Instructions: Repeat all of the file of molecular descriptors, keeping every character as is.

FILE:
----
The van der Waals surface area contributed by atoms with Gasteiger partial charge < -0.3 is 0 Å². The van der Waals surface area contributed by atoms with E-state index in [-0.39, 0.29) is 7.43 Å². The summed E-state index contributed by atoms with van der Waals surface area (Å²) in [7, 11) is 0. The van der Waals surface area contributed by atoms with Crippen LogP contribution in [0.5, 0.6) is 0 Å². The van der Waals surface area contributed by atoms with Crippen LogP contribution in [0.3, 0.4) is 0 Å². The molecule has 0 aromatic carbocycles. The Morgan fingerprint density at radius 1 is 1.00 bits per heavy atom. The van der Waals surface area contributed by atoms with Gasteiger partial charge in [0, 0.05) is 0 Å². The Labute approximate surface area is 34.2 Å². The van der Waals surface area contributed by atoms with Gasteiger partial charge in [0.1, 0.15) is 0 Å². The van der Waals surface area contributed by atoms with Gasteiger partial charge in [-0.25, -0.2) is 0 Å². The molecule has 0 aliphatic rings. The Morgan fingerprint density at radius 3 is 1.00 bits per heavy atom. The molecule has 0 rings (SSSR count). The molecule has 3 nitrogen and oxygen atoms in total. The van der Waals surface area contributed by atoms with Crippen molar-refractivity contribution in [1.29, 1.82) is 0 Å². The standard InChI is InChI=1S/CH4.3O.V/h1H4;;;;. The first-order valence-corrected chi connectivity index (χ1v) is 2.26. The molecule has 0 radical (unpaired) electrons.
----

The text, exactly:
The van der Waals surface area contributed by atoms with Gasteiger partial charge < -0.3 is 0 Å². The van der Waals surface area contributed by atoms with E-state index in [-0.39, 0.29) is 7.43 Å². The summed E-state index contributed by atoms with van der Waals surface area (Å²) in [7, 11) is 0. The van der Waals surface area contributed by atoms with Crippen LogP contribution in [0.5, 0.6) is 0 Å². The van der Waals surface area contributed by atoms with Crippen LogP contribution in [0.3, 0.4) is 0 Å². The molecule has 0 aromatic carbocycles. The Morgan fingerprint density at radius 1 is 1.00 bits per heavy atom. The van der Waals surface area contributed by atoms with Gasteiger partial charge in [0, 0.05) is 0 Å². The Labute approximate surface area is 34.2 Å². The van der Waals surface area contributed by atoms with Gasteiger partial charge in [0.1, 0.15) is 0 Å². The van der Waals surface area contributed by atoms with Gasteiger partial charge in [-0.25, -0.2) is 0 Å². The molecule has 0 aliphatic rings. The Morgan fingerprint density at radius 3 is 1.00 bits per heavy atom. The molecule has 0 rings (SSSR count). The molecule has 3 nitrogen and oxygen atoms in total. The van der Waals surface area contributed by atoms with Crippen molar-refractivity contribution in [1.29, 1.82) is 0 Å². The standard InChI is InChI=1S/CH4.3O.V/h1H4;;;;. The first-order valence-corrected chi connectivity index (χ1v) is 2.26. The molecule has 0 radical (unpaired) electrons.